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I have a struct, which is composed of multiple 32 bits elements. I applied a #pragma pack (4), the following struct is therefore linear and aligned.

struct
{
  int a; // 4 bytes
  int b; // 4 bytes
  int c; // 4 bytes
} mystruct; // total 16 bytes

How can I swap each of these elements (little -> big endian) ?

The method is void swap(void* a, int b);, with a pointer to the structure, and b integer giving the size of the structure.

For example :

void swap(void* a, int b)
{
  //FIXME !
  for (int i = 0; i < b; i+= 32)
  {
    a = (a & 0x0000FFFF) << 16 | (a & 0xFFFF0000) >> 16;
    a = (a & 0x00FF00FF) << 8 | (a & 0xFF00FF00) >> 8;
    a += 32;
  }
}
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3  
Your element d is not four bytes it's one byte. By using #pragma pack(4) you have forced the compiler to add three padding bytes after element d, but it is still an error for your code to access those bytes. If you really want four bytes what's wrong with char d[4];? –  john Oct 24 '12 at 9:15
    
@john post edited, this is not what I am looking for. Now let's say the struct is only composed of 3 int. –  Patouf Oct 24 '12 at 9:18
    
By the way, your current pragma is probably obsolete, since a struct full of ints is aligned at least to the alignment of int, which is most likely at least 4 bytes. On the other hand I cannot see why you assume the struct to be aligned to 16 bytes (except maybe if you think that #pragma pack considers elements instead of bytes, which it of course doesn't). –  Christian Rau Oct 24 '12 at 9:28
    
Do you mean byte-swapping rather than bit-swapping. endian changing is byte-swapping, not bit. –  CashCow Oct 24 '12 at 9:31
    
@ChristianRau the struct is not full of int, I cleaned the example to make it easier to understand. When by "aligned", I meant that elements of the struct follow each other in the memory –  Patouf Oct 24 '12 at 9:39

5 Answers 5

up vote 4 down vote accepted

You can swap two bytes without using a temporary:

void byteswap( unsigned char & a, unsigned char & b )
{
   a ^= b;
   b ^= a;
   a ^= b;
}

Now let's apply it to numbers of variable length

template< typename T >
void endianSwap( T & t )
{
    unsigned char * first = reinterpret_cast< unsigned char * >( &t );
    unsigned char * last = first + sizeof(T) - 1;
    while( first < last )
    {
       byteswap( *first, *last );
       ++first;
       --last;
    }
}

For your struct you can:

void endianSwap( mystruct & s )
{
     endianSwap( s.a );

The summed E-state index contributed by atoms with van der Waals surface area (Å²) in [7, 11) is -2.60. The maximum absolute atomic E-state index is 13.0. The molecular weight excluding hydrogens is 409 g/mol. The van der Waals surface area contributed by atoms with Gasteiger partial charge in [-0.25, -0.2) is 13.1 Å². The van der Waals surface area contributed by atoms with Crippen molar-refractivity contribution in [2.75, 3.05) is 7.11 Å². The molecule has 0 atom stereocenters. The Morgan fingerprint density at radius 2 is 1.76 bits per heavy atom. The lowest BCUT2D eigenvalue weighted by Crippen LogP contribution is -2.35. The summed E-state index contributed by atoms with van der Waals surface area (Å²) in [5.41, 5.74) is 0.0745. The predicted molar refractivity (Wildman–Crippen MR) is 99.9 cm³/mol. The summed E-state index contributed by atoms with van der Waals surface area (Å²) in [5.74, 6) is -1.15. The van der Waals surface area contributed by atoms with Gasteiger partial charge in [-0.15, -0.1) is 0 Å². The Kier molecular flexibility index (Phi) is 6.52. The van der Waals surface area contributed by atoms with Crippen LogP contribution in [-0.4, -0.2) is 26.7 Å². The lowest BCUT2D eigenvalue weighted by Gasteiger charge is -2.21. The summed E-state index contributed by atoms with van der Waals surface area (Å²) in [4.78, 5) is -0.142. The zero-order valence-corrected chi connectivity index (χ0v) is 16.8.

endianSwap( s.b );
     endianSwap( s.c );
}

Of course, as an alternative to endianSwap using byteswap, we could just use std::reverse.

template<typename T> endianSwap( T& t )
{
    unsigned char * begin = reinterpret_cast<unsigned char *>(&t);
    unsigned char * end = begin + sizeof( T );
    std::reverse( begin, end );
}
share|improve this answer

Here's a possible fix for your routine

void swap(void* a, int b)
{
  for (int i = 0; i < b; i += 4)
  {
    int* p = (char*)a + i;
    *p = (*p & 0x0000FFFF) << 16 | (*p & 0xFFFF0000) >> 16;
    *p = (*p & 0x00FF00FF) << 8 | (*p & 0xFF00FF00) >> 8;
  }
}

Untested, but a bit closer to correct I hope.

share|improve this answer
1  
It's closer, but doesn't work because of signed shift. –  Aki Suihkonen Oct 24 '12 at 9:34

If you are on a *nix based machine. There is a useful functions can do that:

#include <arpa/inet.h>
uint32_t htonl(uint32_t hostint32);   // from host to network
                                      // means little to big if your machine is x86
share|improve this answer
    
if you want to swap to big endian. However if you want to swap from big to little that function won't work. –  CashCow Oct 24 '12 at 9:30
    
So what? There is also ntohl. –  halfelf Oct 24 '12 at 9:32
    
Does this swap only int ? –  Patouf Oct 24 '12 at 9:45
    
@Patouf Basically yes. There is another version for short. –  halfelf Oct 24 '12 at 9:51
    
yes but if you are on a big endian platform it won't work to swap to little endian. Of course, you could use this as implementation for little endian systems. –  CashCow Oct 24 '12 at 10:12

I assume that by little->big endian you mean reversing the order of the bytes in each 4-byte element. I also assume that by "a null pointer on the structure" you mean "a pointer on the structure". There are a few errors in your code. Try this:

void swap(void* a, int b)
{
  for (int *pInt = (int *)a; pInt < ((char *)a + b); pInt++)
  {
    *pInt = (*pInt & 0x0000FFFF) << 16 | (*pInt  & 0xFFFF0000) >> 16;
    *pInt = (*pInt & 0x00FF00FF) << 8 | (*pInt & 0xFF00FF00) >> 8;
  }
}
share|improve this answer
void swap(void* A, int b)
{
   //FIXME !
   int *c = (int*)A; // have to cast to an existing type. 'void' doesnt exist
   for (int i = 0; i < b; i+=4)  // we are flipping 4 bytes at a time
   {
        unsigned int a=*c;  // read the content, not the address
         // have to have unsigned, otherwise (a&0xff00ff00)>>8 extends the sign bit
        a = (a & 0x0000FFFF) << 16 | (a & 0xFFFF0000) >> 16;
        a = (a & 0x00FF00FF) << 8 | (a & 0xFF00FF00) >> 8;
        *c++= a;  // write back the content
   }
 }

Anyway: my favourite way to do byte swapping in c or c-like languages is through a copy: The concept is easier to remember than the name of a builtin function.

void swap(char *d, char *s, int N) { for (i=0;i<N;i++) d[i^3]=*s++;}

share|improve this answer
1  
This code assumes the size b is the size in ints. Might be right, but I think it's more likely to be the size in bytes. –  john Oct 24 '12 at 9:23

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